In terms of student work habits, I tend to sometimes make this decision in the moment, and as a response of what I know about the students and how they're processing the material on, but I'll either ask them to work independently, in partners, or (sometimes) give them the option.
Usually, before starting practice, we tend to go over some steps for self-help ("What should you do if you're stuck?"), and I might reference a previously used multiple-choice or free response strategy in order to build their skills while simultaneously learning content (as an example - one popular one we always use - "If you aren't sure what the right answer is, see if you can eliminate some wrong answer choices"). I tend to circulate for compliance and then hone in on specific students while they're doing this. As an added piece of rationale, I captured this photo (Student Group Work), which shows two of my students working on the Practice section of the lesson, but when they were stuck, Katherine was able to refer back to her notes to answer the question correctly, as well as explain to her partner Christopher what the right answer actually was!
After about 10 minutes, we go over their responses. Students who finish early are encouraged to work on the exit ticket (resource below) and double-check their responses. We use a combination of strategies (active voting, cold calling, popsicle sticks, volunteers) to go over the responses, where students correct their work and ask any clarifying questions.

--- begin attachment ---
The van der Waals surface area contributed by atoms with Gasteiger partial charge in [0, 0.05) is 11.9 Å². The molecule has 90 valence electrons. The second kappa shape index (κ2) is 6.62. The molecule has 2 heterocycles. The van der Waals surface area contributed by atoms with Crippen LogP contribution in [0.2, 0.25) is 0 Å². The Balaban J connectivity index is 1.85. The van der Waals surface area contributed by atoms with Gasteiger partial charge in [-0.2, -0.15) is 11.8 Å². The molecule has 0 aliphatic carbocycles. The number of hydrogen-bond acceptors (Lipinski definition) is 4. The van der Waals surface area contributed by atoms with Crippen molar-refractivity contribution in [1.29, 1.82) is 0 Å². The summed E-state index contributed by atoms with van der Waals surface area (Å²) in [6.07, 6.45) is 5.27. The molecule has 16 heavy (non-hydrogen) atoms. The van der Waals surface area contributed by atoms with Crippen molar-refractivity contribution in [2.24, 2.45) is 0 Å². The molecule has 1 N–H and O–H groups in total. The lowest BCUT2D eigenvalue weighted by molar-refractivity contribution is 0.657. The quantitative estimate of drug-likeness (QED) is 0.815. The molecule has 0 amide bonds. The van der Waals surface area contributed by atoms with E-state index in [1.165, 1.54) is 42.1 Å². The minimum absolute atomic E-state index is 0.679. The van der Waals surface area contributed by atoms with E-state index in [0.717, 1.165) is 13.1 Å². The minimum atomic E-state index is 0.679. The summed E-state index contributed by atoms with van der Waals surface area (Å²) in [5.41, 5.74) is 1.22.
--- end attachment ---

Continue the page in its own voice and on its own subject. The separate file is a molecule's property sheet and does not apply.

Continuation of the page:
In the last few minutes of class, I have students complete the daily Exit Ticket. For the sake of time, I have students grade them communally, with a key emphasis on particular questions and items that hit on the key ideas of the lesson (Note: This usually manifests as students self-grading, or having students do a "trade and grade" with their table partners). After students grade their exit tickets, they usually pass them in (so that I can analyze them) and track their exit ticket scores on a unit Exit Ticket Tracker.
After students take a few seconds to track their scores, we usually wrap up in a similar way. I give students time to pack up their belongings, and I end the class at the objective, which is posted on the whiteboard, and ask students two questions:
Once I take 2-3 individual responses (sometimes I'll ask for a binary "thumbs up/thumbs down" or something similar), I have students leave once the bell rings.